Let's say, in my project, I have two stories. One building story was constructed in 1950, and another one was constructed in 1980. At building level, I have provided the construction set based on the 1950 construction. And at story level, for story number two, which was constructed in 1980. I have provided a whole new set, a whole new construction set, okay. Now, in this story number two, I have two offices. Each and every office has a different kind of construction set. Maybe the owner decided to go with a higher installation property, four walls here. What we can do, we can actually create a new construction set, and assign it at a space type level, to the office space type. That construction set, that you have provided at this space type level, will override all the other information. 

Same here, if you had two or three offices. One office has a special kind of windows, you can just assign that special window property here, at space level. All the information will be overridden. What if a particular window in one of the space, office space has a different kind of window? Just go directly to that window, look for that window in your OpenStudio interface, assign the window property here, and that window will have totally different information from rest of these things here, okay. Again, very confusing, but I'll explain to you more when we jump on one exercise. 

Let me just go back to the SketchUp interface again, and in OpenStudio inspector. You can see, at building level, I can either assign the space type. If I assign a space type here, let's say, office space type. Each and every space in my project will be considered as office. If this space type has a lighting power density of 0.9 watt per square foot, each and every space will follow the same trend. Same thing with a construction set and schedule set. If I go to, let's say, a space type level, which is, let me just find it here, right now we don't have it. If I create one, let's say, this office space type, this is office space type. If I override, if I actually provide a new construction set here, it will overwrite the information that you have provided at building level. Basically, you got the idea. Again, make sure that you go through this chart one more time, it is very important. It explains to you where you need to provide the properties. This is one of the most beautiful parts of OpenStudio, all right.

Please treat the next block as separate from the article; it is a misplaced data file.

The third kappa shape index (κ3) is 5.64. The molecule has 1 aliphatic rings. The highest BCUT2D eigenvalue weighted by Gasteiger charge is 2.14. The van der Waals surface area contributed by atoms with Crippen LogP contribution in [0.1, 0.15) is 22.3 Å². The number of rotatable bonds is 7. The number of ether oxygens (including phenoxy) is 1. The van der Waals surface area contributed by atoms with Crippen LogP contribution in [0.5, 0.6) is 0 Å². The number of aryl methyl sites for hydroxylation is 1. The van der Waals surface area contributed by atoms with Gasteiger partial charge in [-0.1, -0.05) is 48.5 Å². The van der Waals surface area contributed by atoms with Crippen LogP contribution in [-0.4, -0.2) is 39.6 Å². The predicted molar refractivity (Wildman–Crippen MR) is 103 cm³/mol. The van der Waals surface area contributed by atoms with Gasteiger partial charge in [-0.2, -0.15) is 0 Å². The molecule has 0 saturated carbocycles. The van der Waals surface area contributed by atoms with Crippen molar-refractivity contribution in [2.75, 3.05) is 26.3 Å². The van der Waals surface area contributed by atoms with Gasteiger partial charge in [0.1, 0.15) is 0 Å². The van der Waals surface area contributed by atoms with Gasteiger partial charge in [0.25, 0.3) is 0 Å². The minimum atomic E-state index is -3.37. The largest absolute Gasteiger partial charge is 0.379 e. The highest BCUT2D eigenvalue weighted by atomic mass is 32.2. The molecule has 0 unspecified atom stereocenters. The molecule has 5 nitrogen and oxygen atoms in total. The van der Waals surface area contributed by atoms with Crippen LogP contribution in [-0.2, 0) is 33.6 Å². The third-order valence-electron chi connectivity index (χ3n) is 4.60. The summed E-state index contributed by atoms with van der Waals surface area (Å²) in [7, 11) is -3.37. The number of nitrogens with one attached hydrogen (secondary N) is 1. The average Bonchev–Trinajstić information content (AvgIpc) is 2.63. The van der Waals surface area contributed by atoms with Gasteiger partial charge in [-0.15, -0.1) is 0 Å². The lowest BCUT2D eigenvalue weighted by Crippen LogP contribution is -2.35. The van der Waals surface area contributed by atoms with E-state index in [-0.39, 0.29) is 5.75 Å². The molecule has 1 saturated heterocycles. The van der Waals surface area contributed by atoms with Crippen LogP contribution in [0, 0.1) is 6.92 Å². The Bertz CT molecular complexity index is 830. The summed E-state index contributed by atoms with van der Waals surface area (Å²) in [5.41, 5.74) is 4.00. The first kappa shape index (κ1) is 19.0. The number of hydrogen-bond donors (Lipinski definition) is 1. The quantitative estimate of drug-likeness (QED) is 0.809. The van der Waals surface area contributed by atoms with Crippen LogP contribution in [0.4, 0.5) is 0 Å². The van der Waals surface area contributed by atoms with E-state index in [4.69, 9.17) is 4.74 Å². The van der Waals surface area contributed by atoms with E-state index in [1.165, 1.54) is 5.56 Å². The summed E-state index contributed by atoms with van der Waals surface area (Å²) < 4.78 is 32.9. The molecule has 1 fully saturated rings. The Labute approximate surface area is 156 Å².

Let me explain to you one more thing here. Actually, I should have provided you this excel sheet, a snapshot. But it's fine, let's do it one more time here. Here's an example that I have created. The building name is ABC Tech Company, in San Francisco. It has three stories. Our number one story was constructed in 1950, second one was in 1980, and story three was 2000. I can provide three construction sets here,  those construction sets will follow, will be provided automatically to all the remaining spaces. Same here, and same here. Let's say, if I don't provide anything, any information related to construction at story level, and I have provided one construction set based on the 1950 conception at this building level. All these stories, no matter what, they will follow the construction set properties, what you have provided at building level. The information will flow like a waterfall. 

Story one has three space types, story two, again, has three space types, and same with story three. There are three offices in story one. One conference and two restrooms. Space type comes with properties, like internal loads and schedules. If I provided this office space type with these three spaces, they will follow the same properties. They will follow the same lighting load, plug load, people, and all these schedules, okay. Please go through this excel sheet snapshot one more time, and if you have any questions, please you can please reach back to us. I know it's pretty difficult but you should go through this one more time, it's very important.